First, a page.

This workshop will explore the potential of these emerging technologies and their impact on the postdoctoral environment, by promoting discourse around the applications and ethics of AI in academia and research.

D. Figuring out how to Prosper
Dr Fiona McBride, University of Liverpool

As a postdoc you’ve lots of career options but working out the detail of your next steps can feel unclear, and you may have questions:

  • You’ve got lots of skills but how do you figure out which of these skills you want to use and develop in your career?
  • What skills do employers value?
  • Where would you like your career to take you?

Whilst this can seem overwhelming, you can use Prosper to make this feel manageable. In this interactive session we will start to unpack some skills that you may be taking for granted, share what we have learned from employers about the skills that matter to them, explore what motivates you and outline how our Prosper portal can help. You can then plan your next career steps. This session is for postdocs looking to develop in their career, whether in academia or beyond.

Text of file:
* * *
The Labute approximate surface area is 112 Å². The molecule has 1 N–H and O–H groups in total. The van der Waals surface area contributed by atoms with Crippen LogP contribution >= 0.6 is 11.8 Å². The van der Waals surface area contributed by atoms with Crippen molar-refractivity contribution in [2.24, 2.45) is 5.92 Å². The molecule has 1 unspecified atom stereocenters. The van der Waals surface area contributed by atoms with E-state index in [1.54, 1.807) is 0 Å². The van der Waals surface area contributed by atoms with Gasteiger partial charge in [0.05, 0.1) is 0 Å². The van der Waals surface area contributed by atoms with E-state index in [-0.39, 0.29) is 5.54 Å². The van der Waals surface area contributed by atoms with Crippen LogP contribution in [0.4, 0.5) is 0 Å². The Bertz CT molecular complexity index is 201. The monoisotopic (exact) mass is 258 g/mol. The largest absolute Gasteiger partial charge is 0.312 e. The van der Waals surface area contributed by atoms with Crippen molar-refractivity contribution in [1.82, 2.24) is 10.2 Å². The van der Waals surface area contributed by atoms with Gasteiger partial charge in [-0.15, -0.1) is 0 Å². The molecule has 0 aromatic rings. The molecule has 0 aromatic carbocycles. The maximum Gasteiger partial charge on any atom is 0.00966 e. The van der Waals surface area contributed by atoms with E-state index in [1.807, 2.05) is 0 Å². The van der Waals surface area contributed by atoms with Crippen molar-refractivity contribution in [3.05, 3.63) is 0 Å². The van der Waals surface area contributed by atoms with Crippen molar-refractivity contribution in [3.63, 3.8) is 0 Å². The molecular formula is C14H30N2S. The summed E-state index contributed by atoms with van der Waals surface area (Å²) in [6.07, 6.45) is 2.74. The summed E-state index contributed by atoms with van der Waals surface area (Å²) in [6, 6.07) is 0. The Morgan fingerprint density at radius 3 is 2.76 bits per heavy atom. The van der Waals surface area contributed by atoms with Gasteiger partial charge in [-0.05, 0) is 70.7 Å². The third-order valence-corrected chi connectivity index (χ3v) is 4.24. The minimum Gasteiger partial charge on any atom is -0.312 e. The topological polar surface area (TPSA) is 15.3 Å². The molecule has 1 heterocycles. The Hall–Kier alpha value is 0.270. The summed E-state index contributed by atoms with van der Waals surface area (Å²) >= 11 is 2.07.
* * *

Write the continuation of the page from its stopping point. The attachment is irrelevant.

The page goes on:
E. Postdoc Transitions and New Horizon World Cafe
Dr Lennie Foster

Based on The World Café method this virtual workshop will bring together postdoctoral researchers to explore career opportunities open to postdocs across a broad spectrum of employment, share ways they’ve increase the impact of their research and how discuss how best to enable postdocs through the work environment. Participants will move between stations based on these themes and capture their thoughts on the interactive mural to create a living collaborative dialogue.

F. Unlocking entrepreneurial potential in research communities
Dr Orsolya Ihasz, Cranfield University

This workshop will explore and untangle the concept of ‘entrepreneurial mindset’ and its role in building a rich research portfolio career across sectors and addressing wicked problems. We consider professional researcher career development from a business and entrepreneurial lens and think about how to create opportunities within and beyond academia, through engagement with the principles of entrepreneurship.
You will reconnect with your personal values and motivations and consider some questions, including:
• Where am I going?
• How can I grow and develop personally and professionally?
• How can I create meaning and purpose in my work?
We will consider links between resourcefulness and a career in or beyond academia, link to the UKRI values and the research funding landscape.

G. Making the most of your professional and career development review
Dr Alison TIdy, University of Nottingham